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It belongs to categories: Orthodox chess, 
It was last modified on: 2015-04-08
 Author: Fergus  Duniho. Games on Game Courier. A listing of Chess variants for Game Courier, ranked by number of times played.[All Comments] [Add Comment or Rating]
H. G. Muller wrote on 2019-11-24 UTC

@Fergus: I definitely agree that for having sufficient generality it is necessary to be able to resort to some Turing-complete programming language. But a quite large fraction of CVs would not do anything that is not standard (in the sense that hundreds of other CVs would not do exactly the same). If exposing those who want to create presets to the code for such standard tasks discourages them, it would be better not to do that. And it would not be that difficult to achieve that.

One solution could be to reserve the code edits in the preset Edit form only for enforcing / implementing non-standard rules (and perhaps show them only on request, after ticking a checkbox that you want them). And have the code for the very common tasks, such as forbidding capture of own pieces, testing for check / stalemate / checkmate, 50-move draw, repetition draw be added automatically when the user requests this through ticking a checkbox, (e.g. "can expose royal to capture") selecting from a drop-down menu (e.g. "stalemating the opponent wins / draws / loses / is ignored") or typing a number in an otherwise empty text entry (e.g. declare draw when the same position is repeated .... times"). Untouched squares can be remembered for the entire board as a standard action of the basic system; this never hurts, and castling or special rules that require virginity could use them or ignore them as they want.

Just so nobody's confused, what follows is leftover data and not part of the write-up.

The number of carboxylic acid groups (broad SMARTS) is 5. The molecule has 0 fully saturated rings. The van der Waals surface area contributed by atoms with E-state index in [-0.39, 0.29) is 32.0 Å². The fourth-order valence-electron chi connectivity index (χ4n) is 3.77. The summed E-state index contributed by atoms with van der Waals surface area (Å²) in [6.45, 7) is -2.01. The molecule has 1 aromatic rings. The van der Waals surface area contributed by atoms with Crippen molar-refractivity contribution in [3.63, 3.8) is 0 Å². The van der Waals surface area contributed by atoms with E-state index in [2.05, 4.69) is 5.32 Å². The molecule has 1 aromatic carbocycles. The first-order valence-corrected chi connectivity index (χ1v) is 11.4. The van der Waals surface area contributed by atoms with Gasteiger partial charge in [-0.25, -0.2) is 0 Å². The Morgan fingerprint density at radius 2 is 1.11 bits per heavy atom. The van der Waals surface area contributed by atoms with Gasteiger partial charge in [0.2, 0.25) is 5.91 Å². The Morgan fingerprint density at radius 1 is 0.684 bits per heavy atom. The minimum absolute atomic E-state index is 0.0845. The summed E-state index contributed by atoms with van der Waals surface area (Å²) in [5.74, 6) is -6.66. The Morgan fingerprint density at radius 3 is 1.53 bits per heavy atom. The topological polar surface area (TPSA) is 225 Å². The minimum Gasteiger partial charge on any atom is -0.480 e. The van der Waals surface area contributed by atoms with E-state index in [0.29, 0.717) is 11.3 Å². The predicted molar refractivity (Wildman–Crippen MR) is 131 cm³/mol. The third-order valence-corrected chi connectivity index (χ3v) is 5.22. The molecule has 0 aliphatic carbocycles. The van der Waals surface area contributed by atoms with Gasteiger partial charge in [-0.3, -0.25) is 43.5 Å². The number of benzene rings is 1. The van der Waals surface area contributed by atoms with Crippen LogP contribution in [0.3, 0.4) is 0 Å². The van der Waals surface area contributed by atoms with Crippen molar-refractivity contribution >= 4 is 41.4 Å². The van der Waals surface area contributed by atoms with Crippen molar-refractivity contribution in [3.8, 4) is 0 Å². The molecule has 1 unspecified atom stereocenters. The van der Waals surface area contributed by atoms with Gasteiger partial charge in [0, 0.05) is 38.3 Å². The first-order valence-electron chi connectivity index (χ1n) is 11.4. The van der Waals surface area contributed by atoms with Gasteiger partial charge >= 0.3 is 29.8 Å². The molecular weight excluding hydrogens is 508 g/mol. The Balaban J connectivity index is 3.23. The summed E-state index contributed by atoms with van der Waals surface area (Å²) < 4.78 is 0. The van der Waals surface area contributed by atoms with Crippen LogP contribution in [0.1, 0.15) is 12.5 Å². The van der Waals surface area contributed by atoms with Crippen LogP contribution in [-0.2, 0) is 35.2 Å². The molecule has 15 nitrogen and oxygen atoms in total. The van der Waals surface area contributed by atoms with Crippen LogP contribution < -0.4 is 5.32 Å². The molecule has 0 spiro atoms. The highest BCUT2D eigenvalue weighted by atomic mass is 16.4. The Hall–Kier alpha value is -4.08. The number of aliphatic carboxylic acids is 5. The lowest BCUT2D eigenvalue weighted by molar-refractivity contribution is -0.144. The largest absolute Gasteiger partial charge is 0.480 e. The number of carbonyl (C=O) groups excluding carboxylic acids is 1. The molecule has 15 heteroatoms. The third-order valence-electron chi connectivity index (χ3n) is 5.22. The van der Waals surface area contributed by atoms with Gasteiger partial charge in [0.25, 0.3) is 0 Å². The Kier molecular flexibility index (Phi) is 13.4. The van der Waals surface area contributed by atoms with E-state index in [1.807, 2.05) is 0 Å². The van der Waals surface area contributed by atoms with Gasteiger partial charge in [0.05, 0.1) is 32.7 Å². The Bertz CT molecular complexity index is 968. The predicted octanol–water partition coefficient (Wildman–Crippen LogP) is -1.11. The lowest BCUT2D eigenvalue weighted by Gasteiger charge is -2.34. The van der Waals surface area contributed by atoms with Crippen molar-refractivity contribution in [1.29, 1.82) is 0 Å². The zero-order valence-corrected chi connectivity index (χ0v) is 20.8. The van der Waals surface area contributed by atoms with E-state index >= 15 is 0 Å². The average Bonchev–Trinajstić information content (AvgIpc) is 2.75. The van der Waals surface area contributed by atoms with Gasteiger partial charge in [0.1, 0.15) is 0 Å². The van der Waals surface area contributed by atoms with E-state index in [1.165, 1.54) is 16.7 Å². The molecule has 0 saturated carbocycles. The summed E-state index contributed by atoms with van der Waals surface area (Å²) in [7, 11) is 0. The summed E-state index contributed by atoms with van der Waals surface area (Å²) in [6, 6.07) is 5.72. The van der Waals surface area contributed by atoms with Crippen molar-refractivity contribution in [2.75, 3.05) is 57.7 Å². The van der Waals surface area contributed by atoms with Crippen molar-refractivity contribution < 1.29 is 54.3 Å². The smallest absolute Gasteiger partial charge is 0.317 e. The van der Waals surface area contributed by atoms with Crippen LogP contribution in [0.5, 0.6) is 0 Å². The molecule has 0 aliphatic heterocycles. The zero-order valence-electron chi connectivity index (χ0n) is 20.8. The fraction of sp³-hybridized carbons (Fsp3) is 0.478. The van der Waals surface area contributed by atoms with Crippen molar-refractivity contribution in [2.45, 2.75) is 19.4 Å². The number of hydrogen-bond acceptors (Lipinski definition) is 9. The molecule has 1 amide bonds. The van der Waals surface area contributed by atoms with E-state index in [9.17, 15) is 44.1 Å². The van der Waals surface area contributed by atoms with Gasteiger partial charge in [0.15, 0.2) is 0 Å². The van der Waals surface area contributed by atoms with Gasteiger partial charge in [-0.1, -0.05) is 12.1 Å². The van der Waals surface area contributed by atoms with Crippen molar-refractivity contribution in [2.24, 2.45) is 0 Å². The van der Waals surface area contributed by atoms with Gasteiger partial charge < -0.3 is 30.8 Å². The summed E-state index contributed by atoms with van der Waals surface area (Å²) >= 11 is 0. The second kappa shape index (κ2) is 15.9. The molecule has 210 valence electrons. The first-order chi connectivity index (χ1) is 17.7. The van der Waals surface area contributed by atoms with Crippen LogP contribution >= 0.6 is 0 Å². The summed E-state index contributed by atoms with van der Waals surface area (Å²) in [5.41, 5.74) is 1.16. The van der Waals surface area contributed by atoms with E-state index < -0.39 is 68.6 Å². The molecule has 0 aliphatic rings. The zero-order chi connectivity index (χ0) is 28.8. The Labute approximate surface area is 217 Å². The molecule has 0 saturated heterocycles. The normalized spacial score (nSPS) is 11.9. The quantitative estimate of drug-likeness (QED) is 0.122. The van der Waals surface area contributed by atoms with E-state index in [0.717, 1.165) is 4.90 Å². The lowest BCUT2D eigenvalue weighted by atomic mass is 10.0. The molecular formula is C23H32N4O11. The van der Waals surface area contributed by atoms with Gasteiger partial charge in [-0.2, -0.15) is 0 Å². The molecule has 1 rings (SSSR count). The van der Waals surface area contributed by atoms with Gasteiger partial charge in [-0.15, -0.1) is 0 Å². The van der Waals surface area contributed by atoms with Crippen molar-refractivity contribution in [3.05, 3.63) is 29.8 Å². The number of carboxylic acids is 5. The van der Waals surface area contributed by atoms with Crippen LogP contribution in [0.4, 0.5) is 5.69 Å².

Most of the time the user would simply select the rules he wants from the combo-boxes, and never have to see the code this results in. The initial settings of these controls on creation of an entirely new preset could be those of normal Chess, so that in most cases the user would not even have to change them, but can just click 'OK' after having selected board and pieces. Only when a rule is not covered by a standard option (e.g. the counting rules for Makruk instead of the usual 50-move rule) the user would have to provide his own code for it, after deselecting the standard rule.

A simpler way to implement this would be to defer all handling of the standard rules such as mate testing to the basic system, but make its execution there conditional, subject to flags or numeric variables. The rule selection of the user would then only have to result in setting of those variables to the selected value at the start of the game.

Note that when I talk about 'default' code I don't mean code that would always be present or run unconditionally, but code that would be added / enabled unless the user decides he wants to provide something different. Where he should always have the option of having that something be nothing. Just allow exposing to check, capture of your own pieces, ignore mates, never declare draw etc. A non-rule-enforcing preset is the same as a rule-enforcing preset for a game without rules...